requirement for more houses to be built around town to facilitate. It is important that the
towns dont become too overcrowded though, with consideration for safety as well as
ensuring local infrastructure can cope.

As pointed out above, there will be around 100 permanent workers and more temporary
contractors working on the plant. It would be beneficial to the community to employ, where
possible, from the local populations. With the world still being an economic turmoil, there
will be many people looking to take a job and if they have the right skills, there would be no
downside to employing these people in the plant.

An increase in population brings with it many hazards. An increase is vehicle traffic will
bring with it road safety dangers, especially from the towns to the plant are shared with other
members of the public, for instance school children.
Another hazard to consider would be the fallout if an accident were to occur in the plant.
With many volatile and dangerous chemicals involved, the local residents will need to be
briefed on what to do if an accident were to occur. Even if the plant is far outwith the
boundaries of the towns, the affected radius could be huge, with gas plumes and debris.
While unlikely, it must still be considered a possibility.
An obvious, but still noteworthy, hazard would be the plant itself. The plant must be fenced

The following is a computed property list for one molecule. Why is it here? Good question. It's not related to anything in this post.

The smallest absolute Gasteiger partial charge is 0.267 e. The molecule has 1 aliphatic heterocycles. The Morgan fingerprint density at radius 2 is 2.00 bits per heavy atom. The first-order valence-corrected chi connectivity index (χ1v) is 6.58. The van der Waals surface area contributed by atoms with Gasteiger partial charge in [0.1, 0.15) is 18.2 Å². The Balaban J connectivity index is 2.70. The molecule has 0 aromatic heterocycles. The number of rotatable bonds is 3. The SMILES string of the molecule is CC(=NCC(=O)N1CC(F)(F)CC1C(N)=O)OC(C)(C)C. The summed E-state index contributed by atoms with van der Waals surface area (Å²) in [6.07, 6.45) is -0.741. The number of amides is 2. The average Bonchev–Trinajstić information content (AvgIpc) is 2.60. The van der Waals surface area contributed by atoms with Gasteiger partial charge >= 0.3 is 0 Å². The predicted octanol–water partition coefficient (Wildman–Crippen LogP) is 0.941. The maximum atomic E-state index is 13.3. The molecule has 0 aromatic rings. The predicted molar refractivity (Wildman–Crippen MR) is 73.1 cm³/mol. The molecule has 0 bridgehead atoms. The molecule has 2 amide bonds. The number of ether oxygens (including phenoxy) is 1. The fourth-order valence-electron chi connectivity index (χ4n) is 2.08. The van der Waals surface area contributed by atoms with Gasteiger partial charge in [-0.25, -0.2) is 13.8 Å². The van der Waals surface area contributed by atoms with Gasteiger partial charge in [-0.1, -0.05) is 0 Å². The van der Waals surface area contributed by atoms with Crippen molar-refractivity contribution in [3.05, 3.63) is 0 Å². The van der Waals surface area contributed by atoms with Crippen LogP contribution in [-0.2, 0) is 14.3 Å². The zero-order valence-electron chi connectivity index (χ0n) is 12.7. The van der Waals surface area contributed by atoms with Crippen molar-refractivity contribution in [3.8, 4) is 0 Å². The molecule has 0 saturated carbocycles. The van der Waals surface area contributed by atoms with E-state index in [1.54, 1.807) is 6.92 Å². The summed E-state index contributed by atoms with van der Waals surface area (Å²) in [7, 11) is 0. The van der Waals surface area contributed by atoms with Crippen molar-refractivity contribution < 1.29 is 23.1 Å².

and all dangerous areas locked securely away to prevent trespassers, whether malicious or
not, from being injured if they get onto the property.

In order to account for the increase in workers travelling to the plant and living in the area,
there must be an assessment of the local infrastructure. Workers moving to the area will need
be reliant on existing infrastructures being able to support them, with schools and shops being
among the considerations.
By assessing the increase on hazards to the area, it is also obvious that there will need to be a
sufficient emergency service in place. Injuries will need to be treated accordingly and any
accidents will need to be actioned by properly trained fire and rescue teams.
It is vital that all medical personnel and emergency response teams are properly briefed on
what is happening at the plant, with specific emphasis on what to do if something goes
wrong. They must be equipped to handle the possible accidents that can occur on site to
prevent major catastrophe.